~-~n - l . -i a n d B = z~i=0Di*v..

2.1. Useful activity in adders If we s u p p o s e t h a t t h e r e is n o t e m p o r a l correlation between the successive inputs a n d t h a t t h e v a l u e s a r e u n i f o r m l y distrib u t e d t h e n t h e a v e r a g e n u m b e r of u s e f u l t r a n s i U o n s a t t h e o u t p u t S of a n a d d e r is e q u a l to h a l f t h e n u m b e r of bits.

Auseful = n/2 I 2.2. Redundant activity in adders Let u s c o n s i d e r a c a r r y r i p p l e a d d e r (figure 4} b7a7 b 6 a 6 b5a5 b4a4 b 3 a 3 b2a2 b l a I b o a 0

tFAI FAiN ~7

~6

~5

~4

s3

s2

Sl

so

figure 4 In this figure, the m o s t significant bit s7 d e p e n d s o n all the i n p u t s ai a n d bi t h r o u g h the c a r r y p a t h , w i t h different d e l a y s so it m a y exhibit a lot of r e d u n d a n t t r a n s i t i o n s . At e v e r y p o s i t i o n i, t h e n e x t c a r r y ci+ I is e i t h e r g e n e r a t e d (Ci+l = 1), p r o p a g a t e d (ci+ 1 = ci) or killed (ci+ i = 0) a c c o r d i n g to t h e v a l u e s of the digits ai a n d bi.

248

A. Guyot, S. Abou-Samra / Microelectronic Engineering 39 (1997) 245-253

So t h r e e s i g n a l s c a n be defined, one to control e a c h case: gi = ai ^ bi, Pi = ai @ b i , ki = aiA b i. Given the p r o b a b i l i t y o f a i a n d bi, we get

The two o p e r a t i o n are d e s c r i b e d b y gi, Pi a n d ki t-1 g7 k6 g5 k4 g3 k2 gl k0 to P7 P6 P5 P4 P3 P2 Pl go

t h e p r o b a b i l i t y iv a n d activity A of gi, Pi a n d k i t h e n derive t h e activity of c l a n d s i. iv( ai = 1) = 1/2. iv( ai = 0) = i - iv( ai = I) = 1/2. We s u p p o s e t h a t t h e r e is one a d d i t i o n per clock cycle a n d t h a t the a d d e r i n p u t are latched and change only at the beginning of the clock period t 0. ivt0( ai : l--K)) = ivt_ I ( ai = I) * ivt0( ai = 0). At0(ai) = ivt0( ai : 1--~0) + ivt0 ( ai : 0--~1) = i v t 0 ( a i : 0 4-d) = 1/2. Atk (ai)= 0 for k > 0, A a n d B do n o t c h a n g e until t h e n e x t addition.

t h e n the c a r r y c h a i n c 8 c 7 c6 t_ 1 0 1 0 to 0 I 0 tl 1 0 1 t2 0 1 0 t3 1 0 1 t4 0 1 0 t5 I 0 I t6 0 1 1 t7 1 1 1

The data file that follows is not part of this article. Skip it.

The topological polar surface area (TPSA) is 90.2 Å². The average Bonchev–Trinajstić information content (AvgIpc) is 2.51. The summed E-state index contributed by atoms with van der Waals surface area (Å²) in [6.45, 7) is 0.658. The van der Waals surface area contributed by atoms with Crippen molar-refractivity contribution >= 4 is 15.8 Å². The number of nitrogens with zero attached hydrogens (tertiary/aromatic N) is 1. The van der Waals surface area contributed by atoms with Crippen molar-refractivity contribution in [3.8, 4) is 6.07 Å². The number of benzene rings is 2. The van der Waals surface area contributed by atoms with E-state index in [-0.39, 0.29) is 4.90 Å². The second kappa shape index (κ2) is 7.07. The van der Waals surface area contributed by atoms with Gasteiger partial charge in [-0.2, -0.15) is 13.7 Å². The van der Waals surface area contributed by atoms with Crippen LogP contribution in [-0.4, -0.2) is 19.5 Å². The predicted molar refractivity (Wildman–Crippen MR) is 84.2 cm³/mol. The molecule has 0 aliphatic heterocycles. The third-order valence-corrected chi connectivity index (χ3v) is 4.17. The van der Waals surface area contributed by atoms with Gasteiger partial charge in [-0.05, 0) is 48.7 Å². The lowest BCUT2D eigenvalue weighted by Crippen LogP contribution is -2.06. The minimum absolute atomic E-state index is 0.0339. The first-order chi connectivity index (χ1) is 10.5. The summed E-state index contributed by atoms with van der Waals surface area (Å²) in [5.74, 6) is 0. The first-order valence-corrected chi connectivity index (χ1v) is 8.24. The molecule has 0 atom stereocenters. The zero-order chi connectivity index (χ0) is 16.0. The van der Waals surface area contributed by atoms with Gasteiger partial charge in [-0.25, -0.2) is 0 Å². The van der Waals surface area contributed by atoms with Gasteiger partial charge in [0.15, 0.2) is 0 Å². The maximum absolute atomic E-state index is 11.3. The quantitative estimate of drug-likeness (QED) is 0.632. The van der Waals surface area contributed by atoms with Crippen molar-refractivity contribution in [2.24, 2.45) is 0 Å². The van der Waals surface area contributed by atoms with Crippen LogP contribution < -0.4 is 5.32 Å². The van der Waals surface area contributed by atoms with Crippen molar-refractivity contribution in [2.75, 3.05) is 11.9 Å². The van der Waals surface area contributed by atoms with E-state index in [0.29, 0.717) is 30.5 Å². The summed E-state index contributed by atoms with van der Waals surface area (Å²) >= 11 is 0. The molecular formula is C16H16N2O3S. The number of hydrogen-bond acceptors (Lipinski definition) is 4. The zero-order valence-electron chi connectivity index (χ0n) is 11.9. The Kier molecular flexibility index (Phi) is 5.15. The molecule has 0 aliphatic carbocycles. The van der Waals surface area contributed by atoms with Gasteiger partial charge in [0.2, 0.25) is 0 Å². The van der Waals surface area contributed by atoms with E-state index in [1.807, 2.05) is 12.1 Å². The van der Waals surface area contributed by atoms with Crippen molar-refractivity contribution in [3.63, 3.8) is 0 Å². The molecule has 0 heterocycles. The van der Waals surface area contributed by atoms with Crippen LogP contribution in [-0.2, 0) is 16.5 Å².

] ai p r o b a b i l i t y iv activity A

bi

gi

Pi

ki

1/2

1/2

1/4

1/2

1/4

I 1/2

1/2

3/8

4/8

3/8

As far a s t h e c a r r y is c o n c e r n e d , a n a d d i t i o n is c o m p o s e d o f t w o p h a s e s . D u r i n g the initiate p h a s e t l the carries are g e n e r a t e d or killed. T h e d u r a t i o n of this p h a s e is t h e FA delay. T h e n c o m e s t h e p r o p a g a t e p h a s e t h a t e n d s w h e n all t h e c a r r i e s s t o p p r o p a g a t i n g . After t h a t t h e a d d e r is static. It is w o r t h m e n t i o n i n g t h a t the s u m si m a y c h a n g e d u r i n g b o t h phases. 2.3. Worst c a s e a c t i v i t y for RC,A The w o r s t c a s e d e l a y of a n n-bit ripple c a r r y a d d e r is l i n e a r l y p r o p o r t i o n a l to n s i n c e t h e c a r r y m a y h a v e to p r o p a g a t e t h r o u g h all t h e n FAs. D u r i n g all t h i s time, t h e a d d e r is active, m e a n i n g t h a t t h e r e is a t l e a s t o n e t r a n s i t i o n , b u t t h e r e m a y be m u c h more. S u p p o s e t h a t a t time t_ i t h e following addition had j u s t complete A 1 0 1 0 1 0 1 0 +B + 1 0 1 0 1 0 1 0 S 1 0 1 0 1 0 1 0 0 a n d at time to the 0 i 1 + 1 0 0 1 0 0 0

next 0 I 0

one 1 0 0

is started: 0 0 1 1 1 1 0 0 0

will c5 1 I 0 1 0 1 1 1 1

a n d the s u m will have the s7 s6 s5 s4 t-I 0 1 0 1 to 1 0 1 0 tl 0 1 0 1 t2 1 0 1 0 t3 0 I 0 1 t4 1 0 1 0 t5 0 1 0 0 t6 1 0 0 0 t7 0 0 0 0

h a v e the c 4 c3 0 1 0 I 1 0 0 1 1 1 1 1 1 1 1 1 1 1

values: c2 Cl 0 0 0 I 1 1 1 1 1 1 1 1 1 1 1 1 1 1

values sequence: s3 s2 Sl sO 0 1 0 0 1 0 1 0 0 1 0 0 1 0 0 0 0 0 0 0 0 0 0 0 0 0 0 0 0 0 0 0 0 0 0 0

in t h i s w o r s t c a s e e x a m p l e t h e activity of b o t h the c a r r y ci a n d the s u m si is O(n2/2). 2.4. Average o u t p u t S a ~ h r l t y In t h e ripple c a r r y a d d e r , w h e n all t h e i n p u t s are applied a t to, a n y activity a f t e r tl is d u e to t h e p r o p a g a t i o n of t h e c a r r y t h r o u g h a c h a i n of Pi = 1. So a n y activity of si t h a t s h o w s u p at time tk, Atk (si), h a s b e e n injected a t time to, initiated a t time tl with a probability 1 / 2 a n d p r o p a g a t e d to tk t h r o u g h (k-1)pi with a probability (1/2) k-1 . So Atk(si) = 2 -k if i >_ k a n d 0 o t h e r w i s e . T h e a v e r a g e a c t i v i t y is t h e s u m of t h e o u t p u t activity over t h e time is ~ k = 1 2 - k . This v a l u e is r a t h e r close to 1 w h e n i is large. U n f o r t u n a t e l y we c a n n o t j u s t a d d t h e a v e r a g e a c t i v i t i e s of all o u t p u t s si b e c a u s e a d j a c e n t o u t p u t s are highly d e p e n dant through the adjacent carry relation ci+ i = gi v Pi ^ci.

A. Guyot, S. Abou-Samra/Microelectronic Engineering 39 (1997) 245-253

2.5. A v e r a g e c a r r y propagation Let u s call T ( n , k ) t h e n u m b e r of c h a i n s of k c o n s e c u t i v e " l " s in a b i n a r y w o r d of l e n g t h n : It is c l e a r t h a t : T(n,0) = 0 (no "zero" c h a i n ) , T ( n , n ) = 1 (111...11) a n d T ( n , n - 1 ) = 2 (2 possibilities : 0 1 1 . . . 1 1 1 or 11...1110). Let u s n o w c o m p u t e t h e g e n e r a l t e r m T ( n , k ) for 0 < k < n . S i n c e t h e w o r d extremities a s well a s the bit v a l u e 0 a c t as c h a i n s e p a r a t o r s , we d i s t i n g u i s h two cases. W h e n t h e c h a i n is a t one of the two e n d s of the n-bit w o r d , t h e r e are 2 n-(k+l) different v a l u e s for t h e n - (k + 1) bits o u t s i d e t h e chain: 11...!0 k+ l